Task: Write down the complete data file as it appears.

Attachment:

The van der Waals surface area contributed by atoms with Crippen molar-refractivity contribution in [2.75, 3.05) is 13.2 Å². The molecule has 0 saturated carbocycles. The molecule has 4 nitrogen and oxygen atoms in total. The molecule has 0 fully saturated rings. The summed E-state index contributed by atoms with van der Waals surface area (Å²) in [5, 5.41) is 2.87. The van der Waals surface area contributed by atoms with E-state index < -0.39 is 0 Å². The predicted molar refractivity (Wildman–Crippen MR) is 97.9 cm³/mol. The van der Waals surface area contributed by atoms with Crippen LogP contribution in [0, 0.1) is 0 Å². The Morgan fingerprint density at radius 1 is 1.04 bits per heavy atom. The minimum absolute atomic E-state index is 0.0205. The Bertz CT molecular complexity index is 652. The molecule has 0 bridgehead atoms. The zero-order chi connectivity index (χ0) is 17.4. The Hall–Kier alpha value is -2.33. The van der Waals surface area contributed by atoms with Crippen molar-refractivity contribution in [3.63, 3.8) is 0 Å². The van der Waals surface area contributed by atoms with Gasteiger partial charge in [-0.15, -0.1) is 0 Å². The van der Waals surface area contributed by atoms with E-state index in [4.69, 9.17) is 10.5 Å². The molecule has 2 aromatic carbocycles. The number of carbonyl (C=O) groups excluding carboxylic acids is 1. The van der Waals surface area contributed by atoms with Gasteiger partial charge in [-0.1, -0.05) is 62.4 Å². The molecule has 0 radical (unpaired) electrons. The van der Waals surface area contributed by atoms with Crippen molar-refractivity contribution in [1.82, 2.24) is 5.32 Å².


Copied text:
The van der Waals surface area contributed by atoms with Crippen molar-refractivity contribution in [2.75, 3.05) is 13.2 Å². The molecule has 0 saturated carbocycles. The molecule has 4 nitrogen and oxygen atoms in total. The molecule has 0 fully saturated rings. The summed E-state index contributed by atoms with van der Waals surface area (Å²) in [5, 5.41) is 2.87. The van der Waals surface area contributed by atoms with E-state index < -0.39 is 0 Å². The predicted molar refractivity (Wildman–Crippen MR) is 97.9 cm³/mol. The van der Waals surface area contributed by atoms with Crippen LogP contribution in [0, 0.1) is 0 Å². The Morgan fingerprint density at radius 1 is 1.04 bits per heavy atom. The minimum absolute atomic E-state index is 0.0205. The Bertz CT molecular complexity index is 652. The molecule has 0 bridgehead atoms. The zero-order chi connectivity index (χ0) is 17.4. The Hall–Kier alpha value is -2.33. The van der Waals surface area contributed by atoms with Crippen molar-refractivity contribution in [3.63, 3.8) is 0 Å². The van der Waals surface area contributed by atoms with Gasteiger partial charge in [-0.15, -0.1) is 0 Å². The van der Waals surface area contributed by atoms with E-state index in [4.69, 9.17) is 10.5 Å². The molecule has 2 aromatic carbocycles. The number of carbonyl (C=O) groups excluding carboxylic acids is 1. The van der Waals surface area contributed by atoms with Gasteiger partial charge in [-0.1, -0.05) is 62.4 Å². The molecule has 0 radical (unpaired) electrons. The van der Waals surface area contributed by atoms with Crippen molar-refractivity contribution in [1.82, 2.24) is 5.32 Å².